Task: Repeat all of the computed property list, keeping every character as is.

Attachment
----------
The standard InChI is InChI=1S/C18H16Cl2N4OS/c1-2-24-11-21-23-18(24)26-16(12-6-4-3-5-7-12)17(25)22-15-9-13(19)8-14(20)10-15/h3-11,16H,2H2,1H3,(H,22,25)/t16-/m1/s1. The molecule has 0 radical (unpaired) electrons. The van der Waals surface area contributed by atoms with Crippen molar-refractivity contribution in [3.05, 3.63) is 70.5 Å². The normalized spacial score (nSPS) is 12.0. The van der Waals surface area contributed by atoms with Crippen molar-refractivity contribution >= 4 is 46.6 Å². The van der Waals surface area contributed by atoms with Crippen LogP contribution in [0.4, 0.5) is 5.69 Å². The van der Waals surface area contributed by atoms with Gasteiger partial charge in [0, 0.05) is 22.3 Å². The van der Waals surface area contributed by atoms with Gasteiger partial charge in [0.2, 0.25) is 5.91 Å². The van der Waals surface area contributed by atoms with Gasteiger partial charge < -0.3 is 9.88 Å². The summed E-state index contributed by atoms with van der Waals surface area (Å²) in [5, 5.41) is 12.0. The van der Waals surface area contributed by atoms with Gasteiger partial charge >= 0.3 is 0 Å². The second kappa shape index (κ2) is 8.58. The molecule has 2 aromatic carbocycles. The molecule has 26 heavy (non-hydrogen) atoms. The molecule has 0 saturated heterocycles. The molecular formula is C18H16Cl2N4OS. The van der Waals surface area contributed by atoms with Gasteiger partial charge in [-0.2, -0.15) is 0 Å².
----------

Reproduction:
The standard InChI is InChI=1S/C18H16Cl2N4OS/c1-2-24-11-21-23-18(24)26-16(12-6-4-3-5-7-12)17(25)22-15-9-13(19)8-14(20)10-15/h3-11,16H,2H2,1H3,(H,22,25)/t16-/m1/s1. The molecule has 0 radical (unpaired) electrons. The van der Waals surface area contributed by atoms with Crippen molar-refractivity contribution in [3.05, 3.63) is 70.5 Å². The normalized spacial score (nSPS) is 12.0. The van der Waals surface area contributed by atoms with Crippen molar-refractivity contribution >= 4 is 46.6 Å². The van der Waals surface area contributed by atoms with Crippen LogP contribution in [0.4, 0.5) is 5.69 Å². The van der Waals surface area contributed by atoms with Gasteiger partial charge in [0, 0.05) is 22.3 Å². The van der Waals surface area contributed by atoms with Gasteiger partial charge in [0.2, 0.25) is 5.91 Å². The van der Waals surface area contributed by atoms with Gasteiger partial charge < -0.3 is 9.88 Å². The summed E-state index contributed by atoms with van der Waals surface area (Å²) in [5, 5.41) is 12.0. The van der Waals surface area contributed by atoms with Gasteiger partial charge >= 0.3 is 0 Å². The second kappa shape index (κ2) is 8.58. The molecule has 2 aromatic carbocycles. The molecule has 26 heavy (non-hydrogen) atoms. The molecule has 0 saturated heterocycles. The molecular formula is C18H16Cl2N4OS. The van der Waals surface area contributed by atoms with Gasteiger partial charge in [-0.2, -0.15) is 0 Å².